ReadWriteThink couldn't publish all of this great content without literacy experts to write and review for us. If you've got lessons plans, activities, or other ideas you'd like to contribute, we'd love to hear from you.
Find the latest in professional publications, learn new techniques and strategies, and find out how you can connect with other literacy professionals.
Teacher Resources by Grade
|1st - 2nd||3rd - 4th|
|5th - 6th||7th - 8th|
|9th - 10th||11th - 12th|
Reading and Writing About Whales Using Fiction and Nonfiction Texts
|Grades||K – 2|
|Lesson Plan Type||Unit|
|Estimated Time||Eight 30-minute sessions|
This lesson teaches first and second grade students how to formulate research questions and write letters. The lesson uses the nonfiction picture book Big Blue Whale by Nicola Davies to present factual information about blue whales and the fiction picture book Dear Mr. Blueberry by Simon James to demonstrate how a letter can be used to ask questions and foster inquiry about blue whales. Depending on the level of your students, whole class, small group, or individual letters about blue whales are then written, revised, and sent to an online scientist.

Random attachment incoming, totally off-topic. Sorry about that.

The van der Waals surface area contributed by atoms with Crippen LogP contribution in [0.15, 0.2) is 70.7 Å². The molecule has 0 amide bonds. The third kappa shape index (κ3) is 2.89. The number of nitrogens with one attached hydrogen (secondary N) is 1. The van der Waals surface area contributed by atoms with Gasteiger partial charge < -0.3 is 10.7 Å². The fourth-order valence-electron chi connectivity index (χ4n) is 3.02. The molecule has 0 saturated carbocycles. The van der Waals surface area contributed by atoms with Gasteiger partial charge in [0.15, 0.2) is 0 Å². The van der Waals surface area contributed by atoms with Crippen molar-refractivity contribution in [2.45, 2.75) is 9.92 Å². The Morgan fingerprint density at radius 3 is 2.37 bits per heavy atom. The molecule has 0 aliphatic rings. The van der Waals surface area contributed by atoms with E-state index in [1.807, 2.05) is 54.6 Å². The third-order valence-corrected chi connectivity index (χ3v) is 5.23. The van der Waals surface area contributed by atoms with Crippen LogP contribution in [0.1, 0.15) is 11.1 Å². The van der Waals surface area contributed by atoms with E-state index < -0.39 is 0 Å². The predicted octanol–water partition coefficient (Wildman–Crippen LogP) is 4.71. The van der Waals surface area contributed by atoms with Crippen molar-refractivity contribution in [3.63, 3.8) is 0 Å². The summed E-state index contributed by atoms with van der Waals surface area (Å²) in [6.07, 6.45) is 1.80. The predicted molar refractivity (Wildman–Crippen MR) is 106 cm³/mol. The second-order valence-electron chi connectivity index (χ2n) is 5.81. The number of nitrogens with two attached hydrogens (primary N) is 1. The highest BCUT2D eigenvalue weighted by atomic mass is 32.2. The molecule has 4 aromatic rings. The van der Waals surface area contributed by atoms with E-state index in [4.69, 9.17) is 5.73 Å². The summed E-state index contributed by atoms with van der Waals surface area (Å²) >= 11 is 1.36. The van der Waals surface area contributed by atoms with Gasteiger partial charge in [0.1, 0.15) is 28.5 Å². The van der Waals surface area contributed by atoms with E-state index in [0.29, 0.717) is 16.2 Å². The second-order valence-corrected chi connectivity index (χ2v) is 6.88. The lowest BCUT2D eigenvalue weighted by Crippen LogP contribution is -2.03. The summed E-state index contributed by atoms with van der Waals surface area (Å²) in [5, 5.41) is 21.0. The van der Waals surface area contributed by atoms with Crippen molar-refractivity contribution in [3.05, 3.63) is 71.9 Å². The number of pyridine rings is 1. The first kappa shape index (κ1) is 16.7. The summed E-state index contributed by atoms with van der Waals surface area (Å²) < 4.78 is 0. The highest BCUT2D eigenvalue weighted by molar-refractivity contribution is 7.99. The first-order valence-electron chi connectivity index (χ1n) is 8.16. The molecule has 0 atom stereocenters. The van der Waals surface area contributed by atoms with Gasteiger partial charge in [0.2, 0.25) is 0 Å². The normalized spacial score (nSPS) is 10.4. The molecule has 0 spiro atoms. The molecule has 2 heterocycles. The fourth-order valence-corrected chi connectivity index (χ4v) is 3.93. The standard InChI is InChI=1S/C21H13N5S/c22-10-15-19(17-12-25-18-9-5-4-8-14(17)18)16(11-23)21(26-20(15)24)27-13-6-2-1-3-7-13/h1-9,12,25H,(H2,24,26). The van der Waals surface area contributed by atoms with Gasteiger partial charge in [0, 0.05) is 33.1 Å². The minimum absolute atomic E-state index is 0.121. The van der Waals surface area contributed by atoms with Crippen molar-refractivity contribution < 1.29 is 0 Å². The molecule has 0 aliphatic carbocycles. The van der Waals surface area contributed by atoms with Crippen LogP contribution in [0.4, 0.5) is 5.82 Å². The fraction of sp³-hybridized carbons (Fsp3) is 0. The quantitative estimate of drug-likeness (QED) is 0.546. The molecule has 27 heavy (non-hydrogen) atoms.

LeVine, J.E. (2002). Writing letters to support literacy. The Reading Teacher, 56, 232–234.
- Letter writing can provide an especially empowering form of writing practice, as young children send meaningful written messages to one another, classroom mascots, pen pals, family members, and even elected officials.
- The ultimate purpose of reading and writing is meaningful communication, and letter writing provides an authentic, reinforcing form of written communication.
- In addition to supporting basic literacy skills, letter writing also promotes social interaction and develops a competence that children will use throughout their lives.